|Mountain Meteorology Lab on the east side of University of Utah Campus|
Located at the lab is a weather station and ceilometer. Ceilometers point a laser at the sky and measure light that is scattered back to the ground. Clouds do a really good job of scattering light, so ceilometers are generally used to identify where the bottom of clouds are. Particle pollution is also really good at scattering light, so we can use them to study inversions.
Below is wind data from the weather station at the Mountain Met Lab with the ceilometer backscatter for January 1, 2014. The more red the color the more light was scattered back to the ground, so we know there was more pollution in the air. We see the most pollution in the afternoon. This increase in pollution is correlated to the winds shift. In the afternoon the winds are light (3-4 mph) and blow from the southwest. This direction blows pollution from the valley up the slope into the foothills of campus, thus causing an increase in pollution on the University of Utah campus. In the evening and morning the winds are stronger and blow from the northeast which mixes out the boundary layer and brings clean mountain air to campus.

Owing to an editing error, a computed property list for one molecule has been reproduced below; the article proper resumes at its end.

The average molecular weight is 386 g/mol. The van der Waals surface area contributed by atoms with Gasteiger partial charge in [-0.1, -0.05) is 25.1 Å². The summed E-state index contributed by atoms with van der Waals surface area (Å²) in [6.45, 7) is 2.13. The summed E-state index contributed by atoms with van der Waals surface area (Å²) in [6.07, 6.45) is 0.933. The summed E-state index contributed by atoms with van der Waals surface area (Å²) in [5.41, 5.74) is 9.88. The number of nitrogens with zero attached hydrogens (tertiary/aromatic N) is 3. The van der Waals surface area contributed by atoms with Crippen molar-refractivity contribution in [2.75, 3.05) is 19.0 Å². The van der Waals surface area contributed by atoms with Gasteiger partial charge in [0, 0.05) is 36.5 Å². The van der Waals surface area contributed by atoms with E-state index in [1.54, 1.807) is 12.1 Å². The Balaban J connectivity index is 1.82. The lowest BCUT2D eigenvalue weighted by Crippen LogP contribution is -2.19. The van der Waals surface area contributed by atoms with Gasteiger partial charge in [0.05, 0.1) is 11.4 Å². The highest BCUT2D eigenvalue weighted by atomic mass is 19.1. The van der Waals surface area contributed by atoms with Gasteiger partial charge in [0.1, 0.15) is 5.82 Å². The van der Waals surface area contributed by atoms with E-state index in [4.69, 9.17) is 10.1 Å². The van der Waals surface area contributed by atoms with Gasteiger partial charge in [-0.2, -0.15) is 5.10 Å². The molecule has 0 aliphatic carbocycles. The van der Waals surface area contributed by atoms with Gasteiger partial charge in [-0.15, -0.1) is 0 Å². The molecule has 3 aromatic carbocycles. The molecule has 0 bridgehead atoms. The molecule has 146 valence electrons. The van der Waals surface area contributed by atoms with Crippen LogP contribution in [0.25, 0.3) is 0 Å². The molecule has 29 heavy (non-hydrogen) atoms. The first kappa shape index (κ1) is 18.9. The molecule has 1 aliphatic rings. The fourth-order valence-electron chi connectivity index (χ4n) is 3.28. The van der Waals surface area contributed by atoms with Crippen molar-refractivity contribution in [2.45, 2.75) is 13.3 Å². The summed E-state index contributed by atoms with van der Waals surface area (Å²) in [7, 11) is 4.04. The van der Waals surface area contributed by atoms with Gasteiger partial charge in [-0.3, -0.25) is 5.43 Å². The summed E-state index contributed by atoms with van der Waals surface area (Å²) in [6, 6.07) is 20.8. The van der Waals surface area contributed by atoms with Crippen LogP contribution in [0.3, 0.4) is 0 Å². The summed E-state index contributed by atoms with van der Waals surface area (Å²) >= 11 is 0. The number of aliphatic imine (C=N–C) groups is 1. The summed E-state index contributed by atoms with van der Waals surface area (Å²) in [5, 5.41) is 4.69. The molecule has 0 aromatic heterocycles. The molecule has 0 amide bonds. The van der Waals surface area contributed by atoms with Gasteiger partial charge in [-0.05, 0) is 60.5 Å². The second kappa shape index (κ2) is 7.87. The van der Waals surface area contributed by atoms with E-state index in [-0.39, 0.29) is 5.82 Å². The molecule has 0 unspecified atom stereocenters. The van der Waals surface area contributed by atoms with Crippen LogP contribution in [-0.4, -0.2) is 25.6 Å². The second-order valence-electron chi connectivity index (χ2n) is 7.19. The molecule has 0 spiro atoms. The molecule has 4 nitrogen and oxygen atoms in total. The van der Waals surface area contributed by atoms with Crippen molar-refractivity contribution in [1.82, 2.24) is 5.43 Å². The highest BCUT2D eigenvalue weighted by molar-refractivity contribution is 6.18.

Another example from the next day, January 2, 2014, shows the same pattern